The study sought to understand the role of this structure in the search for species. Researchers believe this behavior could be more complex and creative than previously thought. One hypothesis was that workers carrying only one prey could deposit it and return to the attacking nest to collect more food, while workers carrying two or more prey could go directly to the makeshift camp – a way to save flights and maximize prey collection.
Through computer simulations, it was tested whether the cache could improve the efficiency of prey collection and assess the contexts in which this could occur. The attacks of ants without forming caches on the foraging paths were simulated, in a comparative manner.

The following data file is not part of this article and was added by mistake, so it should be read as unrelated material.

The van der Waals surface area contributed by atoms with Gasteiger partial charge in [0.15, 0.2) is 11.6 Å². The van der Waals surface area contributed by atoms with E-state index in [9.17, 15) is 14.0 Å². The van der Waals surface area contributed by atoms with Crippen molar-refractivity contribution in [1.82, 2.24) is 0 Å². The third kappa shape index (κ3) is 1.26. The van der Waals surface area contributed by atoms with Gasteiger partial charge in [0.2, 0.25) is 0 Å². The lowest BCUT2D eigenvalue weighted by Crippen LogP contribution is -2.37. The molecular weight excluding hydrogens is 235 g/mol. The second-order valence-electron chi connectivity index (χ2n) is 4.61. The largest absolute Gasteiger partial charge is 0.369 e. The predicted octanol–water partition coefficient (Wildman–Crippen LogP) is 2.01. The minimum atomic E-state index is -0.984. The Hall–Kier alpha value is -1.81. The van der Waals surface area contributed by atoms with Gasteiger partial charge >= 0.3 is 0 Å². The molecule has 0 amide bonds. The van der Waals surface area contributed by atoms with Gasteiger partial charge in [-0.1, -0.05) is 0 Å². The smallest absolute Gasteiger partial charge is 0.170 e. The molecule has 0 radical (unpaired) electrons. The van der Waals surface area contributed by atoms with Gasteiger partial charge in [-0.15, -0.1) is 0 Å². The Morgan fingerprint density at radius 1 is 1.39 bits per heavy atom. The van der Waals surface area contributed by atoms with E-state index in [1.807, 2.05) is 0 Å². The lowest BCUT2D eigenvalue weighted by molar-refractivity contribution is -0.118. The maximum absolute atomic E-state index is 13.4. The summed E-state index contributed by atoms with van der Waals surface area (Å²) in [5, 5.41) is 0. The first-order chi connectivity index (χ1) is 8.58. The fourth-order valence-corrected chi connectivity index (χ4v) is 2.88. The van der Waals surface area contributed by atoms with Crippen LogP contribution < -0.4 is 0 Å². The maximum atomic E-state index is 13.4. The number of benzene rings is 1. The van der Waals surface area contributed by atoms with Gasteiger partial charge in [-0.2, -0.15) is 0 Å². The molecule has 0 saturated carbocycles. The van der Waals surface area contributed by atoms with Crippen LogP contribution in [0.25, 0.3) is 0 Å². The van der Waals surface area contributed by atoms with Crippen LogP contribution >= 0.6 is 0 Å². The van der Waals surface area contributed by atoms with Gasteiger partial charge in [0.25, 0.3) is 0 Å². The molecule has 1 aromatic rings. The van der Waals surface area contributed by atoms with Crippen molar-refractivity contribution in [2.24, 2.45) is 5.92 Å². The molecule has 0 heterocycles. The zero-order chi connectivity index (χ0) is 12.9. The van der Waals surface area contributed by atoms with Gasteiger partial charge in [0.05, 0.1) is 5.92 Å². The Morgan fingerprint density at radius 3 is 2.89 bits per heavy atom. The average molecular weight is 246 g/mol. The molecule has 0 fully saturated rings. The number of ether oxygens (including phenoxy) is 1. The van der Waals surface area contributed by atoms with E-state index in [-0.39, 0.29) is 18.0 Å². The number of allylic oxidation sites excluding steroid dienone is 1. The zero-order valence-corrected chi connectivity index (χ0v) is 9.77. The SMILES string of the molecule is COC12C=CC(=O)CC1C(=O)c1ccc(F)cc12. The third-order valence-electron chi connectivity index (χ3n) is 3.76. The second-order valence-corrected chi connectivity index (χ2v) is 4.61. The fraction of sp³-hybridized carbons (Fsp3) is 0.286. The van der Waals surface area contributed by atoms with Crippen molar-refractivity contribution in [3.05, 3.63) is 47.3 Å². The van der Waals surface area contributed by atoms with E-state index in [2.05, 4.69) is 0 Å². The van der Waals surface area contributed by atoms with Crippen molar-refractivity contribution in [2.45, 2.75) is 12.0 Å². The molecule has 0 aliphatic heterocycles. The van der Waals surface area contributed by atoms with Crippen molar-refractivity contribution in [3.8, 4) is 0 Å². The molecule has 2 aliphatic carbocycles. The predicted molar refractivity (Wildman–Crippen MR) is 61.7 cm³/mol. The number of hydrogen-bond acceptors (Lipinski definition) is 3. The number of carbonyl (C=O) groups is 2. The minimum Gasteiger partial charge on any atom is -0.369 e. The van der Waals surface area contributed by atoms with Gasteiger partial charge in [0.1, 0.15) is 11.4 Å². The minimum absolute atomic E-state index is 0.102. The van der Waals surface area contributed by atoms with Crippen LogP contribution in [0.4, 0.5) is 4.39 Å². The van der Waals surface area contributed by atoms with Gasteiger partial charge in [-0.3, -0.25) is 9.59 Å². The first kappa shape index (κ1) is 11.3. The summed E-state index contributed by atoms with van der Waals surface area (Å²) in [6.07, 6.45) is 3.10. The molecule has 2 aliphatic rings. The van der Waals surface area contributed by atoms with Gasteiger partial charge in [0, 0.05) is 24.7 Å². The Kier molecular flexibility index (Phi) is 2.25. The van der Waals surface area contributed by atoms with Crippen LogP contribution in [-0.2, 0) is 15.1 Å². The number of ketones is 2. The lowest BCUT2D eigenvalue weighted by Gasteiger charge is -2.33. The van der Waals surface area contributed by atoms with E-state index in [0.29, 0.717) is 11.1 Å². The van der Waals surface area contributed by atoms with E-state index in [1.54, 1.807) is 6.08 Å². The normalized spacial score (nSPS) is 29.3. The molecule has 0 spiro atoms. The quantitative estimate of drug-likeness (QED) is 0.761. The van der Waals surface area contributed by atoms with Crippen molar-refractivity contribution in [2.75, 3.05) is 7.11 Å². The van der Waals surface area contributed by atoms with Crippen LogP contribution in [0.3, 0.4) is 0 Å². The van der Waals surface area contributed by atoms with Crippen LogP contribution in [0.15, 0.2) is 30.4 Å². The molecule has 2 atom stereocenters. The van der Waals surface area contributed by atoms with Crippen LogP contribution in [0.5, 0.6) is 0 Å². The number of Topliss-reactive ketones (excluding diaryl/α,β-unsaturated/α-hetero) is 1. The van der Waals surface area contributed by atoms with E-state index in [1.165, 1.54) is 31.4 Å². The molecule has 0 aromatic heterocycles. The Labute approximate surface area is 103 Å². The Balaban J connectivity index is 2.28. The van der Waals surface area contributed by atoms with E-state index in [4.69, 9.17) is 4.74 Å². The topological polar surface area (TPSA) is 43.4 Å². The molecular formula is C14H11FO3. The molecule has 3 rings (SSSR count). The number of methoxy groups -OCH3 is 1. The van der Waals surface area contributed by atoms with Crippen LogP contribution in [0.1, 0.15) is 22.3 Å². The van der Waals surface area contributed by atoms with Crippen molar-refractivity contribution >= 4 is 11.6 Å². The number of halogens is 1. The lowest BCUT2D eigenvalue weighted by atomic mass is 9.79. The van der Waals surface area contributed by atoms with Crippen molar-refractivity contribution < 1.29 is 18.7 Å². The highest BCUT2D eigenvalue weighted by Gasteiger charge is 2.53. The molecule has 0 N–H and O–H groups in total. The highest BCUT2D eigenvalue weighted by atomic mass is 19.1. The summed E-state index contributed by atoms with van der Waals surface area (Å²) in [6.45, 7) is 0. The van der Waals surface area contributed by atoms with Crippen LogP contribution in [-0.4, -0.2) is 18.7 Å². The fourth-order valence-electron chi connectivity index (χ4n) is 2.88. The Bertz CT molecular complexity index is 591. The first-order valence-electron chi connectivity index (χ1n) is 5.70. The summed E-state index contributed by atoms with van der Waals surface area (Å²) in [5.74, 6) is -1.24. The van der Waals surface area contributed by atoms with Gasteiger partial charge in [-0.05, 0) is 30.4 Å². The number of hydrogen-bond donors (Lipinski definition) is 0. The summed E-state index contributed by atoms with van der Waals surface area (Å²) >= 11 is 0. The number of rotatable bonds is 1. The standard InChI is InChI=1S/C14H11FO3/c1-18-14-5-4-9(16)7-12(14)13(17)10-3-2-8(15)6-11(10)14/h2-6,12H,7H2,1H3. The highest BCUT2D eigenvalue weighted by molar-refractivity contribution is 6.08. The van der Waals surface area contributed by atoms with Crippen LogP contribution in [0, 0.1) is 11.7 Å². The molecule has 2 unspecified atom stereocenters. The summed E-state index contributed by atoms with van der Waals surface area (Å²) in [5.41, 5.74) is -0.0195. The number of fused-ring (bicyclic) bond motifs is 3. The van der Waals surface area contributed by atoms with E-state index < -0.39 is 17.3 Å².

“We realized, through simulations, that the cache actually maximizes food collection, especially when there are few workers available,” says the author. In contrast to the mechanized process, the study showed that bunkers are adapted forms that military ants evolved to gather as much food as possible in a single attack. Once they find a nest to invade, a few capable workers start a race to steal the eggs and larvae, before the prey escapes and defends itself. “In this chaos, a bunker is a structure where an army ant worker can safely deposit their prey and return quickly to collect more prey, improving collection even when there are few workers to do the job,” he adds.
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